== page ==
Arius Didymus on Peripatetic Ethics, Household Management, and Politics: Text, Translation, and Discussion - Rutgers University Studies in Classical Humanities (Hardback)William W. Fortenbaugh (author)
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This volume features a unique epitome (original summation) of Aristotelian practical philosophy. It is often attributed to Arius Didymus who composed a survey of Peripatetic thought on three closely related areas: ethics, household management, and politics. The quality of the epitome, which draws not only on the surviving treatises of Aristotle, but also on works by later Peripatetics, is excellent.
In recent years the epitome has attracted increased attention as an important document for the understanding of Hellenistic philosophy. This new edition of the Greek text is much needed; the most recent edition dates from 1884 and is seriously faulty. This translation, provided by Georgia Tsouni, is based on the oldest and best manuscripts and takes account of recent discussions of difficult passages. In addition, an English translation appears opposite the Greek text on facing pages. The text-translation is followed by nine essays, which are written for a wide audience-not only philosophers and classicists, but also scholars interested in politics and social order.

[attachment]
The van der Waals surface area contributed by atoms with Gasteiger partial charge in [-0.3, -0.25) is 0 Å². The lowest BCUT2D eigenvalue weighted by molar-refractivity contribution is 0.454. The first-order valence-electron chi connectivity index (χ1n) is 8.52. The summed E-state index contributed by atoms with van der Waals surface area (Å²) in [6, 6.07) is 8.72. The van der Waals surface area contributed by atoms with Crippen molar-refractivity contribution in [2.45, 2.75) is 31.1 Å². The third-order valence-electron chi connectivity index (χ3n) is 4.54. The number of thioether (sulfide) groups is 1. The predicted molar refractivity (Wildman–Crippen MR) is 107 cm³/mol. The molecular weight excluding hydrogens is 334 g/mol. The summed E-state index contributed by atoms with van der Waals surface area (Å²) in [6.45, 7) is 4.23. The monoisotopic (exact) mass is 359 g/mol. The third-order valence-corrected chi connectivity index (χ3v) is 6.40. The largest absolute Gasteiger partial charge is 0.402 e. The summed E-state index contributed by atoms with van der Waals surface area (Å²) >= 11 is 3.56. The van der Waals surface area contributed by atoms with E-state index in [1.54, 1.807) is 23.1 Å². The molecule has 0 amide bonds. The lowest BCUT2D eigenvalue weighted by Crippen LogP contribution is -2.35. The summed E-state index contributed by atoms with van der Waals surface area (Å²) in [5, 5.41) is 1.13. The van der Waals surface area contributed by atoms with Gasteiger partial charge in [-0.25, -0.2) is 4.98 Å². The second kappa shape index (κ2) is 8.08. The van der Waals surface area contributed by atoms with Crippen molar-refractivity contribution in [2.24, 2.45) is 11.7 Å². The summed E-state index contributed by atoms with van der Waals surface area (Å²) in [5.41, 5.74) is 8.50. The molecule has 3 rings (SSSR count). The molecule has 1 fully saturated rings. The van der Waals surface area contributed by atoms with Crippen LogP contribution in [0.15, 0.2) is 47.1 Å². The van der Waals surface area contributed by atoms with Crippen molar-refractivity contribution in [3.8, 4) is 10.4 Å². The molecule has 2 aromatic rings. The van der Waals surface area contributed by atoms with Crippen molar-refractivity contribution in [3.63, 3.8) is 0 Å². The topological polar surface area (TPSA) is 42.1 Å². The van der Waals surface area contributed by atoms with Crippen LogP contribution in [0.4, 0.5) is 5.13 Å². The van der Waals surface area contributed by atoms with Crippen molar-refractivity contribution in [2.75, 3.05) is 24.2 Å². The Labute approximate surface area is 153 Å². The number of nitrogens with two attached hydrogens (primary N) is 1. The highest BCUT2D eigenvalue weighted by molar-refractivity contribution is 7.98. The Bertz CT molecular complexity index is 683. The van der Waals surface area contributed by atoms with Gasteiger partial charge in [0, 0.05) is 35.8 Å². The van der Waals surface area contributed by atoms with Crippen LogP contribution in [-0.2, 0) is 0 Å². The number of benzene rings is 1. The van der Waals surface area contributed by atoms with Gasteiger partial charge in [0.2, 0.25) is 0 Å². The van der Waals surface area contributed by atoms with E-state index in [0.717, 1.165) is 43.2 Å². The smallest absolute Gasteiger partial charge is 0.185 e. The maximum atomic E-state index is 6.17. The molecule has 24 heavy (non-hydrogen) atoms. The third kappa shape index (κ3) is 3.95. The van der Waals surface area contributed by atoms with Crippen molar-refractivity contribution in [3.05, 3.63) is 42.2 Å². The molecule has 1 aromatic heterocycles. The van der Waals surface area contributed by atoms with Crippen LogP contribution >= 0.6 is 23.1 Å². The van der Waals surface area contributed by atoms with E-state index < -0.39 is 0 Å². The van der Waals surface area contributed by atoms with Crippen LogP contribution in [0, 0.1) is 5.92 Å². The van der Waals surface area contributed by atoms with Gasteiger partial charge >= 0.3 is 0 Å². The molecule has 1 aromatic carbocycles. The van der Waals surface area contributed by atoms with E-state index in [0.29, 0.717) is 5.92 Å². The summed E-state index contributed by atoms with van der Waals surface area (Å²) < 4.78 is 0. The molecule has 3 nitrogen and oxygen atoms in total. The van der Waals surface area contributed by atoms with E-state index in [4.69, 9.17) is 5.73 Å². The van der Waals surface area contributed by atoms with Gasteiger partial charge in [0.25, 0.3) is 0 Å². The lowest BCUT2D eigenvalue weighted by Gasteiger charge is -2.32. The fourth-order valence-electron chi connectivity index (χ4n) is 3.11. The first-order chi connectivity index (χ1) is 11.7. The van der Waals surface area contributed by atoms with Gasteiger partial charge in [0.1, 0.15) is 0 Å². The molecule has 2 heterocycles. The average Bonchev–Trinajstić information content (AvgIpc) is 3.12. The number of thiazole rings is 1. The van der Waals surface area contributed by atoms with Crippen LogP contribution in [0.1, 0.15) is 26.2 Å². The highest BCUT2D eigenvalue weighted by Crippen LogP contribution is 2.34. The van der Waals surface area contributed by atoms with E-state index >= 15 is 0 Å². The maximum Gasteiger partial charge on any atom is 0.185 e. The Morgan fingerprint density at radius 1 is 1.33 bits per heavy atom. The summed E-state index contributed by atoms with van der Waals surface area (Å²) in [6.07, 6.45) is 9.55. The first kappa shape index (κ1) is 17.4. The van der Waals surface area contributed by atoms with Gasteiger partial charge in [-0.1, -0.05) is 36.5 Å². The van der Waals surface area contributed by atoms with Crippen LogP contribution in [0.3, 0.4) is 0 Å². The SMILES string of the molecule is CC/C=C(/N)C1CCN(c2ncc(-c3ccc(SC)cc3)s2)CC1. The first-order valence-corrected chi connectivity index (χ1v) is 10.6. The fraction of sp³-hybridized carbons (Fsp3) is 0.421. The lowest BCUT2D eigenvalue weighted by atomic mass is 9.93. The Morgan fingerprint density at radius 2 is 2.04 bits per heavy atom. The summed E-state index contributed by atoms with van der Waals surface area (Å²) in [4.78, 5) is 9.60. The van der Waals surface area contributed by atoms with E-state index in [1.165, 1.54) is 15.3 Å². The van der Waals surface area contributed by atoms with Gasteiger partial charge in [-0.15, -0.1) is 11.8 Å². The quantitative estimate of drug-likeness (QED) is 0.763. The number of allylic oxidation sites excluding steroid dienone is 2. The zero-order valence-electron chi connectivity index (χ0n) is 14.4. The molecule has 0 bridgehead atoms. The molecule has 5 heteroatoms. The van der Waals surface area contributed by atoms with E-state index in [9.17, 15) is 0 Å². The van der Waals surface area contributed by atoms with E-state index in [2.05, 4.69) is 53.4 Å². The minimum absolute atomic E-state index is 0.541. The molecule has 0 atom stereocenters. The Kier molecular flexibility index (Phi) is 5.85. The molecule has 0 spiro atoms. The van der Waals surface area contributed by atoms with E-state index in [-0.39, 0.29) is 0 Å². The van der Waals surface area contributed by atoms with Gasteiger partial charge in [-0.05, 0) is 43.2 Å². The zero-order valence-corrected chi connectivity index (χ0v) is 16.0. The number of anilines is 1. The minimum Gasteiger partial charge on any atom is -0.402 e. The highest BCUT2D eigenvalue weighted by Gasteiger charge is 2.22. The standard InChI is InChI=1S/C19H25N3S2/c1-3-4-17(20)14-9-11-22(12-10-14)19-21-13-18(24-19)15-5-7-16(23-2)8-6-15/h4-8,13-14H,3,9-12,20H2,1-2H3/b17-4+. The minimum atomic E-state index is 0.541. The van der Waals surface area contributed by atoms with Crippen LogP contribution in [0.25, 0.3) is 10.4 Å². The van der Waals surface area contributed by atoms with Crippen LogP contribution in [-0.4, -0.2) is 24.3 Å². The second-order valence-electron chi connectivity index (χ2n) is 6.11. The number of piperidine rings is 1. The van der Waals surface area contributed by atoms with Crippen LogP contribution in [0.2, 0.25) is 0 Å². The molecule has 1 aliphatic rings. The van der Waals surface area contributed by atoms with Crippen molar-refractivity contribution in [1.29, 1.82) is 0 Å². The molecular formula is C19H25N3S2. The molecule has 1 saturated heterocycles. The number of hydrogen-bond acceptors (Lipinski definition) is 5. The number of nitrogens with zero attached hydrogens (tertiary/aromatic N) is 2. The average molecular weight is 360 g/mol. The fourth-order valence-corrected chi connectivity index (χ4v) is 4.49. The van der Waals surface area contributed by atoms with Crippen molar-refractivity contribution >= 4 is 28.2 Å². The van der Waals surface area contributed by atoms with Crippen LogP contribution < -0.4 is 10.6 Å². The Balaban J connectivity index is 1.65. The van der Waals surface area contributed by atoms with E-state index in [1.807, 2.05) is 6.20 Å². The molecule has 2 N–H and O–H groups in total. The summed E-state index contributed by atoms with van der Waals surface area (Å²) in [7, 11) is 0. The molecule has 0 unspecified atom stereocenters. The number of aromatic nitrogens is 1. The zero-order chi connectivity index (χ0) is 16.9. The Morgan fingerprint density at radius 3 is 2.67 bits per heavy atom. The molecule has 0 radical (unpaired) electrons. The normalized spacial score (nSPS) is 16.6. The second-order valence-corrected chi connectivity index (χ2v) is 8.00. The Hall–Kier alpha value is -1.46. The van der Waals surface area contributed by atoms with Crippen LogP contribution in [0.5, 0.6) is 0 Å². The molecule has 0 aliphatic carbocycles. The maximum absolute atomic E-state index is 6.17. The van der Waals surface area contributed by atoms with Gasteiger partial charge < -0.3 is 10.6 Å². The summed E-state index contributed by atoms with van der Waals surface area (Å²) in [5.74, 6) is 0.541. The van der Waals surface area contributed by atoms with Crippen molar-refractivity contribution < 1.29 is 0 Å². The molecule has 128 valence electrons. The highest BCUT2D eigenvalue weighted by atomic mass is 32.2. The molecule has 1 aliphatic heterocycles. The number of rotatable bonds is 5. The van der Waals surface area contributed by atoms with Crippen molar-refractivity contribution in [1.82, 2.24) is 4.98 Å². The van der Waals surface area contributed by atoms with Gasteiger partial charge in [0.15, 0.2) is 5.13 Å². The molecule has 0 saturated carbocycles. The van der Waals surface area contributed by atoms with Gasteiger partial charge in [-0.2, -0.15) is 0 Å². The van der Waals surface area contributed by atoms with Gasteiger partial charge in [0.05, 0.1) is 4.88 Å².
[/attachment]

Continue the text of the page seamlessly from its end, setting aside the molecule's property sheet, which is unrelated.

The essays also consider issues of a more philological nature: Who in fact was the author of the epitome? Is Theophrastus an important source? In discussing political matters, is the author intending to defend the practice of philosophy in Augustan Rome? Was there a second epitome, perhaps with a different slant, that has been lost?
Publisher: Taylor & Francis Inc
Number of pages: 346
Weight: 612 g
Dimensions: 229 x 152 mm
This volume is a welcome contribution to the study of Arius Didymus' challenging compendium of Hellenistic ethics and only the second study to focus on this work since 1981. It offers a new edition of `section C' on Peripatetic ethics, a discussion of the author's identity, and a well-selected set of aspects examined by experts in the field, exploring various themes and connections with Aristotle's works, ethical concepts such as virtue, the worth of others, external goods and types of life. The volume closes with a masterful essay in which Seneca's Letter 85 is used as indirect evidence for Peripatetic ethics in the first century. While not all questions on this work can be resolved, this volume certainly assists in a more detailed understanding of the complexities, questions and transmission of Peripatetic ethics in the early Empire.
- Han Baltussen, University of Adelaide, Australia
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